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Origin and Habitat: Echinocereus viereckiiSN|21819]]SN|21819]] subs. huastecensis occurs only in Rayones Canyon, Nuevo León, Northeast Mexico.
Type Locality: Cañon de Rayones, 15km W of Hwy Fed. 85 on Hwy N.L. 6, 550m
- Echinocereus viereckii subs. huastecensis W.Blum, Mich.Lange & Rutow
Echinocereus viereckii subs. huastecensis W.Blum, Mich.Lange & Rutow
Echinocereus Monogr. (preprint)  (1998).
Accepted name in llifle Database:
Echinocereus viereckii Werderm.
Kakteenkunde 1934: 188, fig. 1934
Accepted name in llifle Database:
Echinocereus viereckii subs. morricalii (Říha) N.P.Taylor
Cactaceae Consensus Init. 3: 10. 1997
- Echinocereus viereckii subs. morricalii (Říha) N.P.Taylor
Description: Echinocereus viereckiiSN|21819]]SN|21819]] subs. huastecensis is a morphological or local form of the variable Echinocereus viereckiiSN|21819]]SN|21819]] distinguishes for its very long spines (up to 10 cm). It is a particularly beautiful plant in flower. The bloom is about 12 cm diameter.
Habit: It is a clustering cactus specie branching profusely from the base, ultimately forming somewhat open clumps up to 30 cm tall which can spread out as large as 1 m in size.
Stems: 30-60 cm long, 3-7.5 cm in diameter, soft , cylindrical ± tapering toward the tips initially upright then spreading to sprawling yellowish-green to bright green that will hold purple colour with enough bright light, During the winter rest they become wrinkled and flabby from lack of water and shrink up about 1/3 their size as they consume their stored water. With regular water they plump up quickly.
Ribs: 8-13 tuberculate.
Spines: Very short, yellowish up to 10 cm long.
Flowers: Magnificent magenta from the sides of the stems, short-funnellform, very large up to 10-12 cm in diameter or more. The flowers on all subspecies are Bright magenta.
Blooming season: Blossoms in May.
Fruit: Globose, green, fleshy.
Subspecies, varieties, forms and cultivars of plants belonging to the Echinocereus viereckii group
- Echinocereus viereckii Werderm.: (subsp. viereckii) has spines that are rarely longer than 2,5 cm and 6 to 9 tuberculate ribs.
- Echinocereus viereckii subs. huastecensis W.Blum, Mich.Lange & Rutow: has spines that are up to about 10 cm long and 8 to 13 ribs.
- Echinocereus viereckii subs. morricalii (Říha) N.P.Taylor: is spineless or nearly spineless and has 6 or 7 non-tubercled ribs.
Bibliography: Major references and further lectures
1) Guadalupe Martínez, J. 2013. Echinocereus viereckii. The IUCN Red List of Threatened Species. Version 2014.3. <www.iucnredlist.org>. Downloaded on 28 November 2014.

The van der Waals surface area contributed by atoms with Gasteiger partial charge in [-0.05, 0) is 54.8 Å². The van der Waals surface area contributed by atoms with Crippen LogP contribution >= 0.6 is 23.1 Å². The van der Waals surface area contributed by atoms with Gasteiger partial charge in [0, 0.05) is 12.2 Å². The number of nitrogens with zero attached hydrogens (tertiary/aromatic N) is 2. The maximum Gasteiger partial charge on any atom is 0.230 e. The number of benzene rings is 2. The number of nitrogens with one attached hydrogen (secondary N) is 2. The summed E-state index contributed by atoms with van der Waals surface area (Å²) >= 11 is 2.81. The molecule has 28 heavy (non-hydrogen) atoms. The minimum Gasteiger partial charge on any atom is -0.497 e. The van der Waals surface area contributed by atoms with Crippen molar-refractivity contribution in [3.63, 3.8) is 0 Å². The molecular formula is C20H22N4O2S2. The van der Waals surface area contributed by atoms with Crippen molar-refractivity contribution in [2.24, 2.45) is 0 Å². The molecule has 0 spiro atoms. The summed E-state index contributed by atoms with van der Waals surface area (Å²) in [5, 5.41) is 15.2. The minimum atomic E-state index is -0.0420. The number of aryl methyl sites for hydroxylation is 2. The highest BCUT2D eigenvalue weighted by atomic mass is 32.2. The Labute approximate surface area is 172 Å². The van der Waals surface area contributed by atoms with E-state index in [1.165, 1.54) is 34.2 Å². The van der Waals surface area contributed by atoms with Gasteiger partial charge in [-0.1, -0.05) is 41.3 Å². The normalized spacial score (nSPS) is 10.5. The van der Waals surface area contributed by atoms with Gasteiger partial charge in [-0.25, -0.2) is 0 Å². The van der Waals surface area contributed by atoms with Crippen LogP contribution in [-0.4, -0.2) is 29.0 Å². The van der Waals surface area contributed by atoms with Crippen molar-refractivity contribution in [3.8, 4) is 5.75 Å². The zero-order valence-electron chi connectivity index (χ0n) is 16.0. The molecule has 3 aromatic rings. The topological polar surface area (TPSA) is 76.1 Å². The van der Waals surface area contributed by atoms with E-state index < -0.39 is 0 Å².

2) Edward F. Anderson "The Cactus Family." Timber Press, Portland (Oregon) 2001
3) Curt Backeberg, Frederik Marcus Knuth: “Kaktus-ABC. En haandbog for fagfolk og amatører.” Kopenhagen 1936
4) Ulises Guzmán, Salvador Arias, Patricia Dávila “Catálogo de cactáceas mexicanas.” Universidad Nacional Autónoma de México, Mexiko-Stadt 2003
5) Werdermann: Kakteenkunde Organ der Deutschen Kakteen-Gesellschaft E.V., Berlin 1934, page. 188
6) Říha: Kaktusy (Brno). 11: 75 1974
7) W. Blum, M. Lange, W. Rischer, J. Rutow "Echinocereus" Preprint, 1998
8) James Cullen, Sabina G. Knees, H. Suzanne Cubey "The European Garden Flora Flowering Plants: A Manual for the Identification of Plants Cultivated in Europe, Both Out-of-Doors and Under Glass" Cambridge University Press, 11/Aug/2011
9) David R Hunt; Nigel P Taylor; Graham Charles; International Cactaceae Systematics Group. "The New Cactus Lexicon" dh books, 2006
Echinocereus viereckii subs. huastecensis Photo by: Julio C. García
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Cultivation and Propagation: This cactus is widely cultivated for its flowers, it is among the easiest species to grow, flower and propagate. Indicated for full sun exposure. Water regularly from March to October. Rot prone in winter, it needs good drainage, It should be kept in a cool place during winter rest (it can briefly tolerate temp. as low as -7°C). Without this cool winter period these plants normally won't get many buds. Clustering, great for a hanging display. Stems may possibly become purple and limp in winter, but revitalize in early spring.
Propagation: Seeds or cutting.
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